The GoGlobal Blog

Off to a late start

Off to a late start

I’m writing this on the last leg of my flight from Chicago to Accra, on a date much later than I was expecting.


It hasn’t been the easiest journey.


I was vaccinated with yellow fever, typhoid, and hepatitis A in November at Northwestern Medical Hospital in downtown Chicago. The latter two immunizations were at the recommendation of the nurse who took care of me, but the former is required to enter Ghana. The nurse gave me a small yellow card verifying my shots that could fit inside my passport, and she stamped and signed it to send me on my way.


I had my visa, my flight, and now my vaccinations. 26 January was quickly approaching.


On the evening of 26 January, I double and triple checked that I was prepared before I left for O’Hare. I said some prayers to calm my nerves in my taxi on the way there. I met the young woman with whom I’d be traveling. We entered the line for security and she dropped her passport, making everthing inside it go flying — her boarding pass, her ID, her yellow fever card.


My heart dropped into my stomach. I knew exactly where my own yellow fever card was, but it wasn’t in my passport, my wallet, or my backpack. It wasn’t even in Chicago.


I called my mom and told her where to look in my bedroom at home in Ohio. She found it right where I said it was, in an envelope six hours east of me.


I didn’t get on my flight that night. If I had, I’d have been kept at border control in Accra until I could prove I had been vaccinated.


Now, it’s 31 January and I’m on this plane with four hours to Kotoka. I’ve missed three days of my program, including move-in and orientation. I haven’t met any other students in the program, haven’t seen the campus.


Until I boarded this flight I was sick to my stomach. So much has already gone wrong, and I’ve feared that there would be more misfortune to come. I don’t think the pit in my stomach will go away until my feet are in my dorm room at the University of Ghana International Student House.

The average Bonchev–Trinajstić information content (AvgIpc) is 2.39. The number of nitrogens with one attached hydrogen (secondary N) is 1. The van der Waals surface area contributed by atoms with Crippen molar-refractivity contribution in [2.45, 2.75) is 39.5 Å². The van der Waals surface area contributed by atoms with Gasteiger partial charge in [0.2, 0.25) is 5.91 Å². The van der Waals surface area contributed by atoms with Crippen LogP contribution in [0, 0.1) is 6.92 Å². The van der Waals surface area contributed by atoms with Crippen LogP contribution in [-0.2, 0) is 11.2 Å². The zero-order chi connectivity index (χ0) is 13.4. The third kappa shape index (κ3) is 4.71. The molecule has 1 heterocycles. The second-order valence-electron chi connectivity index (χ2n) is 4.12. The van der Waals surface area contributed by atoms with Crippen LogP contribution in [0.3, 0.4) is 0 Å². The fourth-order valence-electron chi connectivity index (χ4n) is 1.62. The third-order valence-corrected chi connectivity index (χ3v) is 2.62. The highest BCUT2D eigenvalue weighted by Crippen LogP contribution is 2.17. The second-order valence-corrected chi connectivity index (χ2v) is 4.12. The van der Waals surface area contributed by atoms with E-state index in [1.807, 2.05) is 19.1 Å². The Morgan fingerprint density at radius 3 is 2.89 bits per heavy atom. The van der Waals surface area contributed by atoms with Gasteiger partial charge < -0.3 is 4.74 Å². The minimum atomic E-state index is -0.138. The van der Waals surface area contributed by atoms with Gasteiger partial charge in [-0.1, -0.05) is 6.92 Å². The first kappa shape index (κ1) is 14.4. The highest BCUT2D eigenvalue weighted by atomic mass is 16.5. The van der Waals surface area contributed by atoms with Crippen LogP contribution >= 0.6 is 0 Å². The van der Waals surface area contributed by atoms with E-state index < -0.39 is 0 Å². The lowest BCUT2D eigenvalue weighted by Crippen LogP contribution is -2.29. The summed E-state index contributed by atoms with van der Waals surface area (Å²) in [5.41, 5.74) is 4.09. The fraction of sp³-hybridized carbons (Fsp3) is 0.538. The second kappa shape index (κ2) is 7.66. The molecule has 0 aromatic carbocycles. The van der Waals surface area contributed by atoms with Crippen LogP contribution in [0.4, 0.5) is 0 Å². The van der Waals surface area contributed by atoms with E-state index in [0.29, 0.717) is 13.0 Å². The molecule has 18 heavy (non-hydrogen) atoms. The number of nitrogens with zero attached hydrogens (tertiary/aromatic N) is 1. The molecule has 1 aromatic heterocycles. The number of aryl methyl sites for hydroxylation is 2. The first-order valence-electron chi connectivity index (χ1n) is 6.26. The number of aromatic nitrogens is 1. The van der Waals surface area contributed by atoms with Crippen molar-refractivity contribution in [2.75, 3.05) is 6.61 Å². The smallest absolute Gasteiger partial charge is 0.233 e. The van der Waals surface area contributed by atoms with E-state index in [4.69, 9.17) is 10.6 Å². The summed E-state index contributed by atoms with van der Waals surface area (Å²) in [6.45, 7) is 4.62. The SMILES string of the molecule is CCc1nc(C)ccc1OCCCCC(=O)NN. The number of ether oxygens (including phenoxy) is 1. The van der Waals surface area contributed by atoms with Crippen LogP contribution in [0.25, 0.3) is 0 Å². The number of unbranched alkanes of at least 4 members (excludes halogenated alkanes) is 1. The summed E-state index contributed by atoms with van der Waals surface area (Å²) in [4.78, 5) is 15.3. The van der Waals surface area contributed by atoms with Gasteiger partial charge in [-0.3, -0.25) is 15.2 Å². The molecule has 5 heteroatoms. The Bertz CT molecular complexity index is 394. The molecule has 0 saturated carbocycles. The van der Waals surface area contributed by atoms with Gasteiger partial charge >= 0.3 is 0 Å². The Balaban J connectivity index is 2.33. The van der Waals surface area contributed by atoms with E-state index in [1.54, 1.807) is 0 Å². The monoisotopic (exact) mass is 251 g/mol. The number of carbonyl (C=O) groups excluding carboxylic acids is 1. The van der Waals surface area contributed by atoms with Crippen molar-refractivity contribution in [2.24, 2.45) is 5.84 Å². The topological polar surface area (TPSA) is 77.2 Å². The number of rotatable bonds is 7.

An envelope from Ohio arrived at the apartment of a very dear friend a few days ago, containing my yellow fever card and a note from my mom. She said knew how upset I was, she knew what it meant to me that I couldn’t get on my first flight. She knew I was blaming myself for forgetting that document in my room in Ohio. She told me failure happens and has always happened and will always happen. She told me I could give up and be swallowed by myself, or I could fight to get where I wanted to go.


So far, I’ve taken some big risks in my life. I go to school at Loyola Chicago, far away from my first home. Right now I’m choosing to study abroad in a city in West Africa and I’m traveling by myself. Why did I decide to do these things? Why didn’t I play it safe? I was safe in Ohio, I feel safe in Chicago, so why go through the trouble to throw myself into a place I might not feel safe right away?


Frankly I have no idea. And not knowing terrifies me.


But if I don’t go to Accra now, will I ever do it in the future? If I play it safe now, when will I ever live a life of deep fulfillment?


Ultimately, I do all things through God who strengthens me. I know that God wants me to see something in Accra, or meet someone, or feel something that I can only find there. I feel afraid that I don’t know what is prepared for me, but I’ve always felt fear and awe at the hands of my Creator.


I said this hasn’t been easy, and I doubt it will get easier. But only a ship in harbor is safe – and as I look at the vast Sahara beneath me, and the blue sky above me, I know I’d much rather feel the wind in my sails.




Comments are closed.